Once Again, are the Canals Cleaner than the Indian River Lagoon?

water lettuce 2012 002-2

“Tom, Here is a photo of the water lettuce we have trapped behind a barrier so we can remove it.”

(For More Background Information on the Indian River Canals Being Cleaner than the Lagoon Please Click Here:

https://verocommunique.com/2015/02/05/are-the-indian-river-canals-cleaner-than-the-lagoon/

WE RECEIVED A FRIENDLY ENVIRONMENTAL INQURY THIS WEEK that took into question a previous article we wrote that the 225 miles and ditches that lead into the three major Vero Beach canals, and the three canals themselves, may be cleaner than the Indian River Lagoon.

First of all, according to C. E. (Chip) Swindell, Jr., principle scientist and president of Ecotech Consultants, located her in Vero, who designed and developed Spoonbill Marsh, the salinity ranking of pure water is zero. However, the salinity ranking of water entering the Marsh as brine is 2.5 whereas the water entering the Marsh from the Lagoon is 25.

That speaks to an enormous problem, perhaps greater than understood.

The inquiry we received had to do with remarks made by Ms. Marie Tarnowski, a researcher at FAU Harbor Branch Oceanographic Institute in Fort Pierce (and Doctoral candidate) at the Fourth Annual Indian River Lagoon Symposium on February 5, 2015.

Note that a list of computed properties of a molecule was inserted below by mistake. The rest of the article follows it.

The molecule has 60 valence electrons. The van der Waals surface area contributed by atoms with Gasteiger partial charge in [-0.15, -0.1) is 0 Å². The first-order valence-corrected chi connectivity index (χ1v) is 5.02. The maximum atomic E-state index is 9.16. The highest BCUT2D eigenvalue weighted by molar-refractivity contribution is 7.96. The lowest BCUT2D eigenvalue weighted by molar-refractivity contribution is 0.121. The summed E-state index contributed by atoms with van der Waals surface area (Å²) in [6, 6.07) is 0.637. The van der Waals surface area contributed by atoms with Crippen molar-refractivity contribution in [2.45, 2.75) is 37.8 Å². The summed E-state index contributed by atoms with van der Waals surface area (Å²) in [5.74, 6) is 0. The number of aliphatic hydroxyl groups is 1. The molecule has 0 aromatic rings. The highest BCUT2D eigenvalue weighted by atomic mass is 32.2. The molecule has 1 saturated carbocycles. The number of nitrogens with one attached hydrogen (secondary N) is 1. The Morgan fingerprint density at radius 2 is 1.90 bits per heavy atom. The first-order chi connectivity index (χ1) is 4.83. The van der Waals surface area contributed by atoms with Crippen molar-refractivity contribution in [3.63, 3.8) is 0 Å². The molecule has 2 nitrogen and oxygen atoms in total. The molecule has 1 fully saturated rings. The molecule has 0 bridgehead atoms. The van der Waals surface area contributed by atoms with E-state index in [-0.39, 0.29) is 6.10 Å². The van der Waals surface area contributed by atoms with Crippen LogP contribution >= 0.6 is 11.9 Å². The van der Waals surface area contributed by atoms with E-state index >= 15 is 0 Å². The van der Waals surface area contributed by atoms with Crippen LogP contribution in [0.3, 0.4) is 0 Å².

According to Ms. Tarnowski, “septic effluent is a contributing to elevated nitrogen levels in the Indian River Lagoon.” “Our study…showed that the canals are a conduit for these nutrients.”

The Indian River Farms Water Control District (IRFWCD), an independent water control district, creates, organizes and maintains all the canals.

We asked David Gunter, Superintendent of IRFWCD about Ms. Tarnowski’s study that the canals “showed that the canals are a conduit for these nutrients.”

Mr. Gunter responded quickly, indicating that reducing septic effluent leaking into the canals “is the best way to keep the nutrients from getting into the canals in the first place, but I have no power in that fight.”

“My only recourse is to harvest the the vegetation where the nutrients are sequestered in the plant matter (water lettuce) thereby removing it from the storm water hence better water quality.”

“Tom, the nutrients don’t soak into the plants like a sponge, they are what is necessary food for growth of the vegetation (no nutrients no growth). The abundance of floating vegetation is a good indicator of the nutrient load of the water. As to the quality of the water in our canal system all I have to go on is the water quality tests we have been conducting for the past 25 years as compared to the SJRWMD testing results for the main stem of the Lagoon.”

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